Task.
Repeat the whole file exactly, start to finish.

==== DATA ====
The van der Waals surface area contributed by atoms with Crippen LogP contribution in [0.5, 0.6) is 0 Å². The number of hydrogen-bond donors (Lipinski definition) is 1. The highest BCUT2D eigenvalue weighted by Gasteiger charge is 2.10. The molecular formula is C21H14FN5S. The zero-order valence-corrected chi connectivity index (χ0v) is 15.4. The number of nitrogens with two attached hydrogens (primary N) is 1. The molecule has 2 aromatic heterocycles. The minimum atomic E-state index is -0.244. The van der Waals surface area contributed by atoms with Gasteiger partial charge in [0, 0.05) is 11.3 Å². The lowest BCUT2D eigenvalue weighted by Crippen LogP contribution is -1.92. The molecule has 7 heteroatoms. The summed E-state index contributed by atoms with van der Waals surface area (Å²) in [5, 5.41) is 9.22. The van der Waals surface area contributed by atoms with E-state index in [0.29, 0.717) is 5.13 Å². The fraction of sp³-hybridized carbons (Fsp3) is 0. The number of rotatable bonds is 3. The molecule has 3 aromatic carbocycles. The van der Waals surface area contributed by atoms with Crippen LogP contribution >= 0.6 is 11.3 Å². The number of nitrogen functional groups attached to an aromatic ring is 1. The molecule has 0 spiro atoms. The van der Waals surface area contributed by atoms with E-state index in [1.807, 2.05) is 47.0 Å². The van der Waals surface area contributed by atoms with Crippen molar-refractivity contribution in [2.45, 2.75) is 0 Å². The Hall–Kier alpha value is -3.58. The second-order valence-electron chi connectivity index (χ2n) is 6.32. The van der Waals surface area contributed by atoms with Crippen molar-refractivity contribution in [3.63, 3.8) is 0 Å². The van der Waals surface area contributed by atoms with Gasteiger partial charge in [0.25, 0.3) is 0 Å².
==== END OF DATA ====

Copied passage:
The van der Waals surface area contributed by atoms with Crippen LogP contribution in [0.5, 0.6) is 0 Å². The number of hydrogen-bond donors (Lipinski definition) is 1. The highest BCUT2D eigenvalue weighted by Gasteiger charge is 2.10. The molecular formula is C21H14FN5S. The zero-order valence-corrected chi connectivity index (χ0v) is 15.4. The number of nitrogens with two attached hydrogens (primary N) is 1. The molecule has 2 aromatic heterocycles. The minimum atomic E-state index is -0.244. The van der Waals surface area contributed by atoms with Gasteiger partial charge in [0, 0.05) is 11.3 Å². The lowest BCUT2D eigenvalue weighted by Crippen LogP contribution is -1.92. The molecule has 7 heteroatoms. The summed E-state index contributed by atoms with van der Waals surface area (Å²) in [5, 5.41) is 9.22. The van der Waals surface area contributed by atoms with E-state index in [0.29, 0.717) is 5.13 Å². The fraction of sp³-hybridized carbons (Fsp3) is 0. The number of rotatable bonds is 3. The molecule has 3 aromatic carbocycles. The van der Waals surface area contributed by atoms with Crippen LogP contribution >= 0.6 is 11.3 Å². The number of nitrogen functional groups attached to an aromatic ring is 1. The molecule has 0 spiro atoms. The van der Waals surface area contributed by atoms with E-state index in [1.807, 2.05) is 47.0 Å². The van der Waals surface area contributed by atoms with Crippen molar-refractivity contribution in [2.45, 2.75) is 0 Å². The Hall–Kier alpha value is -3.58. The second-order valence-electron chi connectivity index (χ2n) is 6.32. The van der Waals surface area contributed by atoms with Crippen molar-refractivity contribution in [3.63, 3.8) is 0 Å². The van der Waals surface area contributed by atoms with Gasteiger partial charge in [0.25, 0.3) is 0 Å².